Coastal marine ecosystems are rapidly changing, driven by multiple stressors ranging from ocean warming, fisheries, invasive species, habitat loss and degradation. Mitigating these effects requires effective observation methods to first inform the policy and management options, and then to monitor their effectiveness. Underwater cameras now offer a cost-efficient and attractive alternative to the labour-intensive fishing gears traditionally used in surveys. Large-scale deployment would produce unprecedented volumes of observations, yet only a fraction of these images can be analysed manually. Advances in machine learning provides the opportunity for developing fully automated video analysis, but to reach the point where deep learning-based computer vision can seamlessly be incorporated into field surveys, significant effort needs to be allocated to building high quality annotated datasets and to explore methods that require less data for training and verification.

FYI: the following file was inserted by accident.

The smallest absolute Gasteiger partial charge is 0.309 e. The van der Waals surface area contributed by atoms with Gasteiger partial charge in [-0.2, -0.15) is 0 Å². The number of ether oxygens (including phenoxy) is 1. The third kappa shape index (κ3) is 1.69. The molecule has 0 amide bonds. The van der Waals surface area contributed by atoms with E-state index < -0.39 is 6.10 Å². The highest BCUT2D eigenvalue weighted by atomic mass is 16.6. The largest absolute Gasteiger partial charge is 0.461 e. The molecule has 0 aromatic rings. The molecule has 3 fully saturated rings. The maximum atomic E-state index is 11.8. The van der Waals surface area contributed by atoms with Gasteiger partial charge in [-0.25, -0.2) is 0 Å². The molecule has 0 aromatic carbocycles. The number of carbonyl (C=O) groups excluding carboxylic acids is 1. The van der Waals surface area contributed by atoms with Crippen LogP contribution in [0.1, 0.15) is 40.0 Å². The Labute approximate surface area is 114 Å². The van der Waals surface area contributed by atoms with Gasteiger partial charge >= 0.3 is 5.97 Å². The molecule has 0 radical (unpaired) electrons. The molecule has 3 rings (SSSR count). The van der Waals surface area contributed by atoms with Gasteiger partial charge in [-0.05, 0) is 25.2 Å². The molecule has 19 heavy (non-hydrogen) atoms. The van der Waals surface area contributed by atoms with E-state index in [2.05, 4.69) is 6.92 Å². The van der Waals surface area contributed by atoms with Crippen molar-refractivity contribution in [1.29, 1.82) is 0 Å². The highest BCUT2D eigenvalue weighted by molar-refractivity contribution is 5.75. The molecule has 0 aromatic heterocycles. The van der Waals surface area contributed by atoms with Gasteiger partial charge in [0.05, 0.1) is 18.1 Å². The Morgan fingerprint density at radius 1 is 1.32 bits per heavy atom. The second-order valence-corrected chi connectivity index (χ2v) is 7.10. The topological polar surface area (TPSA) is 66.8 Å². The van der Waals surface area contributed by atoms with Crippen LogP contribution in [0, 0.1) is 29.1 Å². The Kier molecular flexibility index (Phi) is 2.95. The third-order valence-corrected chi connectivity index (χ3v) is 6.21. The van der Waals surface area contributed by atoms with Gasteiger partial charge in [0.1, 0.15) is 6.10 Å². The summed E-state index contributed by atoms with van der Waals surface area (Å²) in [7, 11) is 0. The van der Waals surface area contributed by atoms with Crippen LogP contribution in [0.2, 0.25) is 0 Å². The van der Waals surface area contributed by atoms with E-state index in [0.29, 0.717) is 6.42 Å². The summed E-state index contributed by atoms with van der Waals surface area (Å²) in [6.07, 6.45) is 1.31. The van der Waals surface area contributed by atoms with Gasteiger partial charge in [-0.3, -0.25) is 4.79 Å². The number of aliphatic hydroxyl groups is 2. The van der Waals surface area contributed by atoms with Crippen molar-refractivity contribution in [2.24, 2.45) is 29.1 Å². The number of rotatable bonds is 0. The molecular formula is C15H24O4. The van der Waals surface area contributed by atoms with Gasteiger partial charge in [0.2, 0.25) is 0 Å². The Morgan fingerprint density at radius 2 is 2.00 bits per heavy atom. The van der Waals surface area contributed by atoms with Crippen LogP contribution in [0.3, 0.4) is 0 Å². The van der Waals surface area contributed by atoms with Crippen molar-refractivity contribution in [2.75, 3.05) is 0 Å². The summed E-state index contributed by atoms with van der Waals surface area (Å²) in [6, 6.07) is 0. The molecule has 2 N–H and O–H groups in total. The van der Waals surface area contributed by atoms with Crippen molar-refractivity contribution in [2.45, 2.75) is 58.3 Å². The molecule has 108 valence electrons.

ShareVision will explore such methods with aim of developing computer vision systems that will improve our abilities to monitor, understand and manage coastal fisheries. We will assemble and build video and image library for coastal species in Norway (and elsewhere) to be used to develop robust tools for detection, classification and tracking of fish in natural environments. A key element for achieving successful results is our access to high-end equipment and big data through our partner Institute of Marine Research.
ShareVision is collaborating with the research projects CoastVision and ARVEN.